PHOTO CAPTION: Gold Star Mother's Day will be observed Sept. 29, 2013, around the nation. Here, during Gold Star Mother's Day in 2012, electric candles light each of the 295 luminaries representing Soldiers from South Carolina who died while on active duty since 2001. The event was hosted by the Survivor Outreach Services, Fort Jackson, S.C.
September 26, 2013
By Army News Service
WASHINGTON (Army News Service, Sept. 25, 2013) -- This Sunday, the Army and the nation will, for the 77th time, turn their attention to mothers who have lost sons or daughters while fighting America's wars.
The Congress first created "Gold Star Mother's Day" in 1936 to honor those women whose children were taken from them as a result of war.
"The Gold Star Mothers, as well as all family members who bear the enormous burden of loss, will always be cherished members of our great Army family. We maintain our commitment to support these families while honoring the legacy of our fallen Soldiers," stated Secretary of the Army John M. McHugh, Chief of Staff of the Army Gen. Ray Odierno and Sgt. Maj. of the Army Raymond F. Chandler III in a tri-signed letter to the Army.
Donna Engeman, program manager of the U.S. Army Survivor Outreach Services, is also a "Gold Star Wife." She lost her military husband. She said just the letter from Army senior leadership -- proof that the Army recognizes the heartache of those who lost their loved ones -- is meaningful.
"The feedback we get is that this is very important to our Gold Star Mothers," said Engeman. "They tell us it's very heartwarming to them, it's comforting to them to be remembered and recognized by the Army."
The Army's Survivor Outreach Services provides access to support, information and services for those who have lost a Soldier. The services are provided at the closest location to where the survivor resides, Engeman said, and for as long as they desire.
In the nation's capital, the Army will join all Americans in support of the 2013 Gold Star Mother's Day. Memorial events will be held at Arlington National Cemetery, the Vietnam Veterans Memorial and the Tomb of the Unknowns. Army leaders are also encouraging Soldiers, their families, and Army civilians to take time to remember both those who have given their lives in service to their country and the loved ones they have left behind.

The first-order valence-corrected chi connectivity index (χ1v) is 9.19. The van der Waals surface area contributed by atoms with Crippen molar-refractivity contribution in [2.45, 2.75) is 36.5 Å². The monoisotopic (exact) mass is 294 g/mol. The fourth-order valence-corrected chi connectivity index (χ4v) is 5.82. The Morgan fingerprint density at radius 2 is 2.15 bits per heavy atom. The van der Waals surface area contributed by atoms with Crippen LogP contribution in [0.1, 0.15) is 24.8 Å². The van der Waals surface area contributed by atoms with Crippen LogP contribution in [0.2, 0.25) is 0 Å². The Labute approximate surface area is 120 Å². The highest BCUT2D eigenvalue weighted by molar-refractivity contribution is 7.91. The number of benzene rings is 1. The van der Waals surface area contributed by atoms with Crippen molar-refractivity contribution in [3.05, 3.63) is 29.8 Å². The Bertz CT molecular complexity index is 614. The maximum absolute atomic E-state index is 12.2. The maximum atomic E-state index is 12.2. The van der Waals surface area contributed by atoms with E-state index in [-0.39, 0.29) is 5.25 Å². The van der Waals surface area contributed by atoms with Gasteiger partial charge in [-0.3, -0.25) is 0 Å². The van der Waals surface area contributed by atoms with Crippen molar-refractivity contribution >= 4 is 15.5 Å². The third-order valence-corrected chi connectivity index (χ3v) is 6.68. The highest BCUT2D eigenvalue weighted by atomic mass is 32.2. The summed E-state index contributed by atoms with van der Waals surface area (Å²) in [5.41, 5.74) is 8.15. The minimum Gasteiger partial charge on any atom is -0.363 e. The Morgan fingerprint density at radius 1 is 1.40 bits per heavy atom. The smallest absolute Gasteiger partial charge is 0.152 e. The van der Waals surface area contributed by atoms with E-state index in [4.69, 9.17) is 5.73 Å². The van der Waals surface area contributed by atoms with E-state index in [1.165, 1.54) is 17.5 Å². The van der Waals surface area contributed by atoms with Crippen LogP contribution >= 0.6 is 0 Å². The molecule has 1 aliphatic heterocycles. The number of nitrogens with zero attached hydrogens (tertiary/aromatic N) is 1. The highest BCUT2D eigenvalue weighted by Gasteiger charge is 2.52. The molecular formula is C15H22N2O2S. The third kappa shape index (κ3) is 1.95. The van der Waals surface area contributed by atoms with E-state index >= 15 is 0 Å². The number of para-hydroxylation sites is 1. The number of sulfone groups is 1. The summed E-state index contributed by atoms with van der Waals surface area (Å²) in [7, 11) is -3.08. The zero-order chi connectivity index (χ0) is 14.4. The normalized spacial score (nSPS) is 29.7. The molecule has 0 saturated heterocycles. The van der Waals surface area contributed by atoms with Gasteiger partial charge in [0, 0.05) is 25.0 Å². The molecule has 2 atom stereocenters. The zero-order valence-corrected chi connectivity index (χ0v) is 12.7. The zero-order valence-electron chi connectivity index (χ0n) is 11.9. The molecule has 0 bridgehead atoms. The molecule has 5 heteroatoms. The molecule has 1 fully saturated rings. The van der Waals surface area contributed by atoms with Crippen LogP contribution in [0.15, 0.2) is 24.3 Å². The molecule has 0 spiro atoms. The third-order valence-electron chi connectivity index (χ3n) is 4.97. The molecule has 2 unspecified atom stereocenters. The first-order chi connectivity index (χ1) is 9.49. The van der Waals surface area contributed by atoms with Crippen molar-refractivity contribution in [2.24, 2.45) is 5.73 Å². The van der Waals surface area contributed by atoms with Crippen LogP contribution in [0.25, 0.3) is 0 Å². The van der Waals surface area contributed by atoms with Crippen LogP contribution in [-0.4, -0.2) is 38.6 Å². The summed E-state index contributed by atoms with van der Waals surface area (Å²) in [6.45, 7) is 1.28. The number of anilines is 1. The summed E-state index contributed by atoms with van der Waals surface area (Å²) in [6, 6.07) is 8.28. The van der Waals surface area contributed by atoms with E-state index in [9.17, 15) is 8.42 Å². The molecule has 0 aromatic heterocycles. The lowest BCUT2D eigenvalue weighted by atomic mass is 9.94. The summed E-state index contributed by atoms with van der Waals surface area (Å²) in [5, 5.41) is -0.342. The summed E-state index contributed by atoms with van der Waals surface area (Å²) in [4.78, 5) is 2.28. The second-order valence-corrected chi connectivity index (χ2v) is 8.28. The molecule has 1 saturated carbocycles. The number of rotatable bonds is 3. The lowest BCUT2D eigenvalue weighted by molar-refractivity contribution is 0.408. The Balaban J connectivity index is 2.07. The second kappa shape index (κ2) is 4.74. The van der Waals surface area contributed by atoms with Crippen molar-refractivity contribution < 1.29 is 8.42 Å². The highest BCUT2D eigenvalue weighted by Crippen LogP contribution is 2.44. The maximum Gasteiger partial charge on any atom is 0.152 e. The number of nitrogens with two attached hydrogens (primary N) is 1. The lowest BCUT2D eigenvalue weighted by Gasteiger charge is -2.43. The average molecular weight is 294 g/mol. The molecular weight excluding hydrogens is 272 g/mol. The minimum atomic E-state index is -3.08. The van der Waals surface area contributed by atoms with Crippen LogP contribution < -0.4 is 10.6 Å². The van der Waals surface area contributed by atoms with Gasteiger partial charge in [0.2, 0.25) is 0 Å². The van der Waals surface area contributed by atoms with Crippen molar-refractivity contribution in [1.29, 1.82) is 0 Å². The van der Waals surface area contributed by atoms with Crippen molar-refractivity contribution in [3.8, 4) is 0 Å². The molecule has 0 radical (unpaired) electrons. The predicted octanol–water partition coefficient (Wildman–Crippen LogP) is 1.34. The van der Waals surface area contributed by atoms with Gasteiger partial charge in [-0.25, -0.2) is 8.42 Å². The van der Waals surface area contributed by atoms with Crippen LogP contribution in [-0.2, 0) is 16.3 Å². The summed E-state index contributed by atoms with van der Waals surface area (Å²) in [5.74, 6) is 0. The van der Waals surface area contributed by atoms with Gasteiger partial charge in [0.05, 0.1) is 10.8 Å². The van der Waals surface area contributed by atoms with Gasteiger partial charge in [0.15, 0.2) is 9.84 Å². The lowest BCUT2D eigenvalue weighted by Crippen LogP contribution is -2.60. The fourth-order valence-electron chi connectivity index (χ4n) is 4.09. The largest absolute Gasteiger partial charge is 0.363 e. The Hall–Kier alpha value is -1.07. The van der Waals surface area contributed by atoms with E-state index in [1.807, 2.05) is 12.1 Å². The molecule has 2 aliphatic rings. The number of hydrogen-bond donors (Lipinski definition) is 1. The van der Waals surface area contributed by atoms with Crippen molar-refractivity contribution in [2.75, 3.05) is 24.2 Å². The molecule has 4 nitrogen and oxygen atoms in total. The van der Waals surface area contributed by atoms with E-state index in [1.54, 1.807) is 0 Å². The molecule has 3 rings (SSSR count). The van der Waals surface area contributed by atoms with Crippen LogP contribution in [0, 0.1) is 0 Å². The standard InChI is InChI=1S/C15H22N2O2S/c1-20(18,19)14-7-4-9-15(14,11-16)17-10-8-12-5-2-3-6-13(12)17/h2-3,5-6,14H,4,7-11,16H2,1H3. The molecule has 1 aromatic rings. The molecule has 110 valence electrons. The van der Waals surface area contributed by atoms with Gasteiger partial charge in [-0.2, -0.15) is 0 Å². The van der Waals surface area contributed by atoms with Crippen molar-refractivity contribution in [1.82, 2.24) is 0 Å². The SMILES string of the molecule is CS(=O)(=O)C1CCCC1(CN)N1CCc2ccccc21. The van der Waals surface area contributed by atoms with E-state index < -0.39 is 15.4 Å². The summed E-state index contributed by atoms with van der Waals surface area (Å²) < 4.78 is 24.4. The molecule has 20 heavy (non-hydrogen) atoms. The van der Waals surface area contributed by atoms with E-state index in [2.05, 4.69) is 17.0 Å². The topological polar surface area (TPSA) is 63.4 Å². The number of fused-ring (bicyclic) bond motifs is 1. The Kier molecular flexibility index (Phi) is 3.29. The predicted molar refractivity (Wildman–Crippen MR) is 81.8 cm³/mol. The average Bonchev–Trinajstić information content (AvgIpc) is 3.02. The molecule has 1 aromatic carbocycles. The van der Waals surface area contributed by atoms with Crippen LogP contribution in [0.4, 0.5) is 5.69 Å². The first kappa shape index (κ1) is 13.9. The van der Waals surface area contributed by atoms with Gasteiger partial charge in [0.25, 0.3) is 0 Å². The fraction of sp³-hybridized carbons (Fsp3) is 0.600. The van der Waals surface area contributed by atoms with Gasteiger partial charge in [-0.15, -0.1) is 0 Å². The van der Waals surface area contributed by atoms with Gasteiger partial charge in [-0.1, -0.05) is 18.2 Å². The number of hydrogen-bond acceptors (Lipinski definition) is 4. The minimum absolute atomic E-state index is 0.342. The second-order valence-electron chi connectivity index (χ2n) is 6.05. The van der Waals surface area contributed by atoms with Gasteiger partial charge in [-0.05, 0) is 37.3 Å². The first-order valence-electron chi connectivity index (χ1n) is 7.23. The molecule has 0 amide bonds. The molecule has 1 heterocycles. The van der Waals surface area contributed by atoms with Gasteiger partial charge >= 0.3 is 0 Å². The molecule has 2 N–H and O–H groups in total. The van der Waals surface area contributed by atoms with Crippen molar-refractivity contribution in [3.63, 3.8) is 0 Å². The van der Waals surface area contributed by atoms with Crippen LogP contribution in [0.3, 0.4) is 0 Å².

Around the Army, Engeman said, many installations are having events to honor and recognize Gold Star Mothers. Included are various picnics, luncheons, and breakfasts.
"Gold Star Mother's Day is important because it's a day set aside to recognize mothers who have lost a son or daughter on active-duty service," Engeman said. "If you think about it, we have Mother's Day, every May. But when you have lost a son or daughter in service to our nation, Mother's Day is not the same. This day, Gold Star Mother's Day, is set aside to honor mothers who have lost a son or daughter who made the ultimate sacrifice. And it recognized the loss of our mothers."
Survivor Outreach Services works with more than 56,000 "survivors." That includes not just Gold Star Mothers, but also spouses -- like Engeman -- and other family members, including children.
"The Survivor's Outreach Services is kind of a big process, but a simple concept," said Hal Snyder, chief, Wounded and Fallen Branch, U.S. Army Survivor Outreach Services. "It's to continually link our surviving families to the Army for as long as they desire; that they remain part of the Army family. That is a promise that has been made to our surviving families and it is part of the job of SOS to honor that promise and to provide the services and support that link these families to the Army."
Engeman said services to Gold Star mothers and other surviving family members are provided by local resources such as support groups. The SOS works to put surviving family members in touch with those services, and can also coordinate counseling.
"Many of our survivors have asked for and sometimes need some financial counseling and education on how best to care for their families after the loss of their Soldiers," Engeman said. "We have extensive financial counseling and education available. Our job is really to get to know our survivors and develop a personal and professional relationship with them, and help them walk through their grief journey. As you get to know your survivors, you find out or you come to understand what they are looking for and what their needs are and we help them navigate that."
The SOS is available to surviving family members of Soldiers across the total Army -- including the Army National Guard and the Army Reserve.
During World War I, families would hang flags in their windows that were white with red borders. Inside, a blue star would represent each family member who was serving in the military. When a service member was killed, the blue star was changed to a gold star. In 1947, the Gold Star Lapel pin was designed and created to be presented to eligible surviving family members of service members who died while deployed in support of overseas contingency operations, or who died from wounds sustained in theater.
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